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June 1996

Gilles de la Tourette and the Discovery of Tourette Syndrome: Includes a Translation of His 1884 Article

Author Affiliations

From the Department of Psychology (Mss Lajonchere and Nortz and Dr Finger), the Neuroscience Program (Dr Finger), and the Philosophy-Neuroscience-Psychology Program (Dr Finger), Washington University, St Louis, Mo.

Arch Neurol. 1996;53(6):567-574. doi:10.1001/archneur.1996.00550060111024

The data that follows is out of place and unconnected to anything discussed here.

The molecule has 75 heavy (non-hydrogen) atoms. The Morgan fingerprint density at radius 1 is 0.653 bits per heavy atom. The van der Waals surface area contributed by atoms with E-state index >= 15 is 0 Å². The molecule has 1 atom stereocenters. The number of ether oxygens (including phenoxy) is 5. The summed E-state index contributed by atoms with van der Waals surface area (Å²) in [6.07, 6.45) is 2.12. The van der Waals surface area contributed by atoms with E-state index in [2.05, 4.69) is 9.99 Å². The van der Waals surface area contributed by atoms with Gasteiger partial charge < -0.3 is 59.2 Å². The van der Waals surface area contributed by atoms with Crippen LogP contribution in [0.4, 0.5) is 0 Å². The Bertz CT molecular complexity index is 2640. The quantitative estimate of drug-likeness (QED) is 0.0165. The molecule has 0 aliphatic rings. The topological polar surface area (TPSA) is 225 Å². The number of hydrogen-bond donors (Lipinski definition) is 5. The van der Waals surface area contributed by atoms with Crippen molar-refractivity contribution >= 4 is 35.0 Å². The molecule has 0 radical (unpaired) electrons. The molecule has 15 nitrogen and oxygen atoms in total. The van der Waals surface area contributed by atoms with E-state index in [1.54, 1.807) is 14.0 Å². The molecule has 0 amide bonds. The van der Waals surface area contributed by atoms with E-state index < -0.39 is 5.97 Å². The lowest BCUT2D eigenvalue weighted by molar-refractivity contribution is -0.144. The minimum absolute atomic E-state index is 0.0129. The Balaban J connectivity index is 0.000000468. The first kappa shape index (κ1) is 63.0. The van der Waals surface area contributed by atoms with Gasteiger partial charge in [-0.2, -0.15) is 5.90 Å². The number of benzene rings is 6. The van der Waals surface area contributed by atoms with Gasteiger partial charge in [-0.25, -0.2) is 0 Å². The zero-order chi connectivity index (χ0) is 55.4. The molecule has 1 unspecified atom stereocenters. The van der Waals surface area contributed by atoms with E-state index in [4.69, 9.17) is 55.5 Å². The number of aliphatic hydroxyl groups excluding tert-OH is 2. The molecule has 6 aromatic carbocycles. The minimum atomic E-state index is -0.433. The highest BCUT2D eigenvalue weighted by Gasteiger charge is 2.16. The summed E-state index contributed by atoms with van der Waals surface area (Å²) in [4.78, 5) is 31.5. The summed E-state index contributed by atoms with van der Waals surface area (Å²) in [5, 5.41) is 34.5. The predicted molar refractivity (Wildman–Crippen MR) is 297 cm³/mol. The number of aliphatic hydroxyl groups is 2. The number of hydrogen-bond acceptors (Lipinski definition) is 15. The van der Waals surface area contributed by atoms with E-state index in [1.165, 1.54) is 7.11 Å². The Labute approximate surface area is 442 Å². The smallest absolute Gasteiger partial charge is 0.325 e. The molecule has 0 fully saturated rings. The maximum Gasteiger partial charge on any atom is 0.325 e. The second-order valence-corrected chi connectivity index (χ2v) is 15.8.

In 1885, Gilles de la Tourette described 9 patients who suffered from a disorder characterized by involuntary movements, echolalia, echopraxia, coprolalia, and strange, uncontrollable sounds. In his article, Gilles de la Tourette presented some earlier descriptions of this disorder. To appreciate what first led Gilles de la Tourette to Tourette syndrome, however, it is necessary to turn to an article that he published a year earlier. In his 1884 article, Gilles de la Tourette cited several movement disorders that he thought were similar to each other, yet different from true chorea. After describing these disorders, namely, "jumping" of Maine, latah of Malaysia, and miryachit of Siberia, he briefly mentioned a boy in Charcot's ward in Paris, France, who seemed to exhibit the same condition. In an addendum, he then said that other cases were now surfacing in Paris and that he would write an additional article describing these individuals. To achieve a more thorough understanding of the events that led Gilles de la Tourette to his 1885 description of the disorder that now bears his name, we herein present an English-language translation of his 1884 article along with a commentary.

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